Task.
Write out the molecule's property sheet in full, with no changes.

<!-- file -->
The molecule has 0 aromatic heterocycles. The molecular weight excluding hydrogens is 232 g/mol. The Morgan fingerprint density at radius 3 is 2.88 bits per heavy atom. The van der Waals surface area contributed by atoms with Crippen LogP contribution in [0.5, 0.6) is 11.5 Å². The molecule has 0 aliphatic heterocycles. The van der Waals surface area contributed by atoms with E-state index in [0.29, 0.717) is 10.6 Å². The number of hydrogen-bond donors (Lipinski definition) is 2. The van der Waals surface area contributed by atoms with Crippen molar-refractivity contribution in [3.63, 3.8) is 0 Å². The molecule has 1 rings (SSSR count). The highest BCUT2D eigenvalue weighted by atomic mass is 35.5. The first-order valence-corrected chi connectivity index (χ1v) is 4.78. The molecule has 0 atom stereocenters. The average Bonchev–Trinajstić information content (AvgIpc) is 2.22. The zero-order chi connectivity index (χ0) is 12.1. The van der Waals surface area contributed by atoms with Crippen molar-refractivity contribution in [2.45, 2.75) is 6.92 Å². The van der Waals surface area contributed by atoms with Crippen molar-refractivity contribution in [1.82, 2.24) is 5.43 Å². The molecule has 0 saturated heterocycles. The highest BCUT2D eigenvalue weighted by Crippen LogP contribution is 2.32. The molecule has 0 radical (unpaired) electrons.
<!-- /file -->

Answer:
The molecule has 0 aromatic heterocycles. The molecular weight excluding hydrogens is 232 g/mol. The Morgan fingerprint density at radius 3 is 2.88 bits per heavy atom. The van der Waals surface area contributed by atoms with Crippen LogP contribution in [0.5, 0.6) is 11.5 Å². The molecule has 0 aliphatic heterocycles. The van der Waals surface area contributed by atoms with E-state index in [0.29, 0.717) is 10.6 Å². The number of hydrogen-bond donors (Lipinski definition) is 2. The van der Waals surface area contributed by atoms with Crippen molar-refractivity contribution in [3.63, 3.8) is 0 Å². The molecule has 1 rings (SSSR count). The highest BCUT2D eigenvalue weighted by atomic mass is 35.5. The first-order valence-corrected chi connectivity index (χ1v) is 4.78. The molecule has 0 atom stereocenters. The average Bonchev–Trinajstić information content (AvgIpc) is 2.22. The zero-order chi connectivity index (χ0) is 12.1. The van der Waals surface area contributed by atoms with Crippen molar-refractivity contribution in [2.45, 2.75) is 6.92 Å². The van der Waals surface area contributed by atoms with Crippen molar-refractivity contribution in [1.82, 2.24) is 5.43 Å². The molecule has 0 saturated heterocycles. The highest BCUT2D eigenvalue weighted by Crippen LogP contribution is 2.32. The molecule has 0 radical (unpaired) electrons.